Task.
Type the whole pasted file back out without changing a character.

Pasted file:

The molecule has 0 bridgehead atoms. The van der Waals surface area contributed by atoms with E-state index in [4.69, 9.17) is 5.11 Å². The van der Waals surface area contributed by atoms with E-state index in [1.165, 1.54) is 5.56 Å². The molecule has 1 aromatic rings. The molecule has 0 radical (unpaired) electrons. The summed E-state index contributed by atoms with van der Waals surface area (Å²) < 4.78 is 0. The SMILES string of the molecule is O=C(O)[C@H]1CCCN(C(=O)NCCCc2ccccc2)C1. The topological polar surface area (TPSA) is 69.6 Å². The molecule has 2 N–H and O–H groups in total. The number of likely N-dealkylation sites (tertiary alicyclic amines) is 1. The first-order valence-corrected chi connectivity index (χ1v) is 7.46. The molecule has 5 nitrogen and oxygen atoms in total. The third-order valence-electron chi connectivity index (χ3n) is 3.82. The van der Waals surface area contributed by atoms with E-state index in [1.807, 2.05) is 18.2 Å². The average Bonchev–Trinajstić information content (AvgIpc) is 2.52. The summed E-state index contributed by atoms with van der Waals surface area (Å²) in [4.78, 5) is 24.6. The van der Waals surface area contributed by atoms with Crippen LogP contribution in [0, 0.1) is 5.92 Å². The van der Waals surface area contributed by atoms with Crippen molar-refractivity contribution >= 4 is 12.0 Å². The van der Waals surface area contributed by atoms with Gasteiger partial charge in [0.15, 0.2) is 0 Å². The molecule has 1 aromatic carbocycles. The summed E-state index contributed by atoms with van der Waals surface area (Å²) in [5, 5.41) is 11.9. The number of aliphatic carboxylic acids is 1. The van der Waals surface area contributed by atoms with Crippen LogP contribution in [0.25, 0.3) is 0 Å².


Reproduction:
The molecule has 0 bridgehead atoms. The van der Waals surface area contributed by atoms with E-state index in [4.69, 9.17) is 5.11 Å². The van der Waals surface area contributed by atoms with E-state index in [1.165, 1.54) is 5.56 Å². The molecule has 1 aromatic rings. The molecule has 0 radical (unpaired) electrons. The summed E-state index contributed by atoms with van der Waals surface area (Å²) < 4.78 is 0. The SMILES string of the molecule is O=C(O)[C@H]1CCCN(C(=O)NCCCc2ccccc2)C1. The topological polar surface area (TPSA) is 69.6 Å². The molecule has 2 N–H and O–H groups in total. The number of likely N-dealkylation sites (tertiary alicyclic amines) is 1. The first-order valence-corrected chi connectivity index (χ1v) is 7.46. The molecule has 5 nitrogen and oxygen atoms in total. The third-order valence-electron chi connectivity index (χ3n) is 3.82. The van der Waals surface area contributed by atoms with E-state index in [1.807, 2.05) is 18.2 Å². The average Bonchev–Trinajstić information content (AvgIpc) is 2.52. The summed E-state index contributed by atoms with van der Waals surface area (Å²) in [4.78, 5) is 24.6. The van der Waals surface area contributed by atoms with Crippen LogP contribution in [0, 0.1) is 5.92 Å². The van der Waals surface area contributed by atoms with Crippen molar-refractivity contribution >= 4 is 12.0 Å². The van der Waals surface area contributed by atoms with Gasteiger partial charge in [0.15, 0.2) is 0 Å². The molecule has 1 aromatic carbocycles. The summed E-state index contributed by atoms with van der Waals surface area (Å²) in [5, 5.41) is 11.9. The number of aliphatic carboxylic acids is 1. The van der Waals surface area contributed by atoms with Crippen LogP contribution in [0.25, 0.3) is 0 Å².